A lot of people remember President Obama’s moving story about how his mother spent her last days battling both her cancer and her health insurance provider. Obama, however, apparently did not remember the story quite as well.
A recent book by Janny Scott, “A Singular Woman: The Untold Story of Barack Obama’s Mother,” reveals that his mother was, in fact, fighting with her disability insurance company, not her health insurance provider. The discovery was based on correspondence between Obama’s mother, Ann Dunham, and the insurance company, Cigna.
Obama publicly mentioned his mother’s insurance problems at least twice, once during his second presidential debate with Sen. John McCain and once at a town hall meeting in August 2009, when the debate over health care reform was in full swing. On both occasions, he said the issue was whether treatments would be covered, implying that the problem was related to health insurance, not disability benefits.
For Obama, the anecdote provided a personal tie-in for one of his key arguments about health insurance: that limitations on coverage for pre-existing conditions cause people to go without coverage when they need it most. At the town hall meeting, he said, “I will never forget my own mother, as she fought cancer in her final months, having to worry about whether her insurance would refuse to pay for her treatment.” Obama claimed that his mother’s cancer was not actually pre-existing, which makes her story a particularly compelling one.
Under the Affordable Care Act, denial of coverage based on pre-existing conditions was banned for children under 19 starting last September, and will become illegal for adults beginning in 2014. Disability insurance, which protects against lost income rather than actual medical expenses, was never part of the debate, and was not affected by the Affordable Care Act.
Personal anecdotes are a staple of political rhetoric. As the presidential campaign gears up, we can expect to learn a lot more about the candidates’ lives, their families, and people they’ve met in restaurants and at campaign stops. This information will all be delivered in the form of pithy sound bites with easily extractable political morals. We have no assurance, however, that all of these convenient tales will be true.
Obama is not the only politician to tailor elements of his personal life to serve political purposes. Last year, Connecticut, it came to light that Attorney General Richard Blumenthal had invented an entire tour of military service in Vietnam. In a speech in 2008, he said, “We have learned something important since the days that I served in Vietnam.” In reality, however, while others served in Vietnam, Blumenthal was busy obtaining five military deferments and finally securing a spot in the Marine Forces Reserve, which allowed him to avoid active duty.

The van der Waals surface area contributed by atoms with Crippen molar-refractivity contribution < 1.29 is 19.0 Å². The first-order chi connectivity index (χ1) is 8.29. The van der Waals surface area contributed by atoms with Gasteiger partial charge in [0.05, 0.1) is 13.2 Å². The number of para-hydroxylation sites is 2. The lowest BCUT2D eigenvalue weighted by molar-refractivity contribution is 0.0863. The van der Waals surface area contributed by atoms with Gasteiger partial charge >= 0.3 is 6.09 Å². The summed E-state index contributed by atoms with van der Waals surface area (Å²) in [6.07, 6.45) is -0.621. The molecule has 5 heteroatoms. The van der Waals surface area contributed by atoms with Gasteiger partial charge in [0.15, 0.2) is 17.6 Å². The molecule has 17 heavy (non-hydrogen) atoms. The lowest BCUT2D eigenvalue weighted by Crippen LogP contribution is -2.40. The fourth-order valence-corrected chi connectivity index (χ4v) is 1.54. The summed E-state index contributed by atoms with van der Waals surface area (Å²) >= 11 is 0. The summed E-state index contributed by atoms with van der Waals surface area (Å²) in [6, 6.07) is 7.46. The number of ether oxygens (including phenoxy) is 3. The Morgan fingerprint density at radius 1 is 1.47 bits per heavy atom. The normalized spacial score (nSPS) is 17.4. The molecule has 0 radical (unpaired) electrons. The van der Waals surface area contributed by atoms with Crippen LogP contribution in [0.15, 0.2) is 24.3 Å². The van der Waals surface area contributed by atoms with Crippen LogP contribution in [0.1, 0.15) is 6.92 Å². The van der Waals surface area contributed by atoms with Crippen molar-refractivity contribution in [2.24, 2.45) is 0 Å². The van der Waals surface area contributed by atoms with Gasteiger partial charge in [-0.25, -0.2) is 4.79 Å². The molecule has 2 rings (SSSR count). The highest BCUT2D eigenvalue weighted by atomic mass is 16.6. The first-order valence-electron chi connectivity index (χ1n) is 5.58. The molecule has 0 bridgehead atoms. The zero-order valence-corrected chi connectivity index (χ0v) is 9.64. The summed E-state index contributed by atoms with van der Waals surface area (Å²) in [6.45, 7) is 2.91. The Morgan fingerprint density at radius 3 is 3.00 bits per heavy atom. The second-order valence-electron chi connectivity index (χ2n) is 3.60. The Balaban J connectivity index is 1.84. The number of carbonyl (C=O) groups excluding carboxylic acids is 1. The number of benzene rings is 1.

On the surface, it might seem that statistics offer a way to tether politicians to the truth. Numbers, however, have a funny way of simply morphing into more stories. In April, Sen. Jon Kyl, R-Ariz., delivered the startling news that more than 90 per cent of Planned Parenthood funding goes to pay for abortions. When informed that the actual figure is closer to 3 per cent, Kyl’s office responded that the claim “was not intended to be a factual statement” but was instead meant simply to “to illustrate that Planned Parenthood, a[n] organisation that receives millions of dollars in taxpayer funding, does subsidise abortions.”
Like Obama and Blumenthal, Kyl started with the point he wanted to make and then customised his facts to “illustrate” that point. Rather than using individual case studies or quantitative research findings to form their opinions and to subsequently build the case for those opinions, these three gentlemen, like many others in politics (and elsewhere), chose their positions first and found their facts to suit.
Accurate anecdotes and statistics are certainly better than false ones, but they can still be distorted when they are presented, without context, in service of an already established position.
Even if Obama’s mother had, in fact, fought with her health insurance provider, the story would not tell us how frequently people are wrongly denied coverage for conditions that were not actually pre-existing. It also would not address insurers’ protests that allowing people to seek coverage only after they need it will sharply raise premiums for everyone. True or false, the anecdote arouses listeners’ emotions without getting mired in substance or nuance.
Similarly, rather than prompting people to think about the implications of Planned Parenthood’s budget, Kyl’s 90 per cent statistic simply seeks to evoke outrage. Even if the figure were true, more information would be required to draw any well-founded conclusions about its meaning. We would need to know what fraction of Planned Parenthood’s funding comes from federal support and whether the high spending on abortion-related care was the result of a high number of abortions performed or of high costs per abortion.
Anecdotes and statistics are useful, of course. They allow us to quickly illustrate concepts and to make points. I have a quarter-century of experience as a financial planner, and I often use that experience, in the form of anecdotes, to help clients understand otherwise abstract financial lessons. I try to use my stories as complements to hard facts, however, not as substitutes for them.
Politics is about persuasion, and if anecdotes and cheap statistics offer the quickest path to voters’ minds and hearts, that’s the route that candidates will take. It is up to the rest of us, not just to fact-check stories and numbers, but to think about what the rhetoric leaves out.
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